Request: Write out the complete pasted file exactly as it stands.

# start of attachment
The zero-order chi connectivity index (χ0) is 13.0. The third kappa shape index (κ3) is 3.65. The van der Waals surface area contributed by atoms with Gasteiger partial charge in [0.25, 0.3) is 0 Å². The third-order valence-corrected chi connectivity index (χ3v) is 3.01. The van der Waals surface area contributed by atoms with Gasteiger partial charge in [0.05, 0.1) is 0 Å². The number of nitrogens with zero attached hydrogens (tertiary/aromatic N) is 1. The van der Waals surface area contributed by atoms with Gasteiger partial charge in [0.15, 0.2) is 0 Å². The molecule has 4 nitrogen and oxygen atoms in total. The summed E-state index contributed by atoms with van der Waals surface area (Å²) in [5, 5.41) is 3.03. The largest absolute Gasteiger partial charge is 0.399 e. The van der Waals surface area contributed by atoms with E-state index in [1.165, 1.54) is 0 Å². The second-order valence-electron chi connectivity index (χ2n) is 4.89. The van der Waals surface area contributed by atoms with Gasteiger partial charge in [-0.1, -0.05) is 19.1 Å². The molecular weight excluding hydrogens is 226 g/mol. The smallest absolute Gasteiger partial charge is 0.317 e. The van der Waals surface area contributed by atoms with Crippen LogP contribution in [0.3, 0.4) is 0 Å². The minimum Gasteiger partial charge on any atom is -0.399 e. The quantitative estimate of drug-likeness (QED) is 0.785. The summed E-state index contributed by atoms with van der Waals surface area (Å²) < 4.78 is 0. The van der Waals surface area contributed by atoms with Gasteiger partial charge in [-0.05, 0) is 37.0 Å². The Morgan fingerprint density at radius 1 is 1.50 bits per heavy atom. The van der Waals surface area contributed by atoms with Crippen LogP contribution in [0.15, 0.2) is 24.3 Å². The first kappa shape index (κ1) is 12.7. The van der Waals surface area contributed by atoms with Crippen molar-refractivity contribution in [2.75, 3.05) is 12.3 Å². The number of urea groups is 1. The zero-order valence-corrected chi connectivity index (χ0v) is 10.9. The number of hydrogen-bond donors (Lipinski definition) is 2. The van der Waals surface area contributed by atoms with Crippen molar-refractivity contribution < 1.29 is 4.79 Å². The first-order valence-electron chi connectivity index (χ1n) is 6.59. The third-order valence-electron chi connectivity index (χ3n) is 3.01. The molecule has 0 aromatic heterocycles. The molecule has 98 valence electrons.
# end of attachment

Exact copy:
The zero-order chi connectivity index (χ0) is 13.0. The third kappa shape index (κ3) is 3.65. The van der Waals surface area contributed by atoms with Gasteiger partial charge in [0.25, 0.3) is 0 Å². The third-order valence-corrected chi connectivity index (χ3v) is 3.01. The van der Waals surface area contributed by atoms with Gasteiger partial charge in [0.05, 0.1) is 0 Å². The number of nitrogens with zero attached hydrogens (tertiary/aromatic N) is 1. The van der Waals surface area contributed by atoms with Gasteiger partial charge in [0.15, 0.2) is 0 Å². The molecule has 4 nitrogen and oxygen atoms in total. The summed E-state index contributed by atoms with van der Waals surface area (Å²) in [5, 5.41) is 3.03. The largest absolute Gasteiger partial charge is 0.399 e. The van der Waals surface area contributed by atoms with E-state index in [1.165, 1.54) is 0 Å². The second-order valence-electron chi connectivity index (χ2n) is 4.89. The van der Waals surface area contributed by atoms with Gasteiger partial charge in [-0.1, -0.05) is 19.1 Å². The molecular weight excluding hydrogens is 226 g/mol. The smallest absolute Gasteiger partial charge is 0.317 e. The van der Waals surface area contributed by atoms with Crippen LogP contribution in [0.3, 0.4) is 0 Å². The minimum Gasteiger partial charge on any atom is -0.399 e. The quantitative estimate of drug-likeness (QED) is 0.785. The summed E-state index contributed by atoms with van der Waals surface area (Å²) < 4.78 is 0. The van der Waals surface area contributed by atoms with Gasteiger partial charge in [-0.05, 0) is 37.0 Å². The Morgan fingerprint density at radius 1 is 1.50 bits per heavy atom. The van der Waals surface area contributed by atoms with Crippen LogP contribution in [0.15, 0.2) is 24.3 Å². The first kappa shape index (κ1) is 12.7. The van der Waals surface area contributed by atoms with Crippen molar-refractivity contribution in [2.75, 3.05) is 12.3 Å². The number of urea groups is 1. The zero-order valence-corrected chi connectivity index (χ0v) is 10.9. The number of hydrogen-bond donors (Lipinski definition) is 2. The van der Waals surface area contributed by atoms with Crippen molar-refractivity contribution < 1.29 is 4.79 Å². The first-order valence-electron chi connectivity index (χ1n) is 6.59. The third-order valence-electron chi connectivity index (χ3n) is 3.01. The molecule has 0 aromatic heterocycles. The molecule has 98 valence electrons.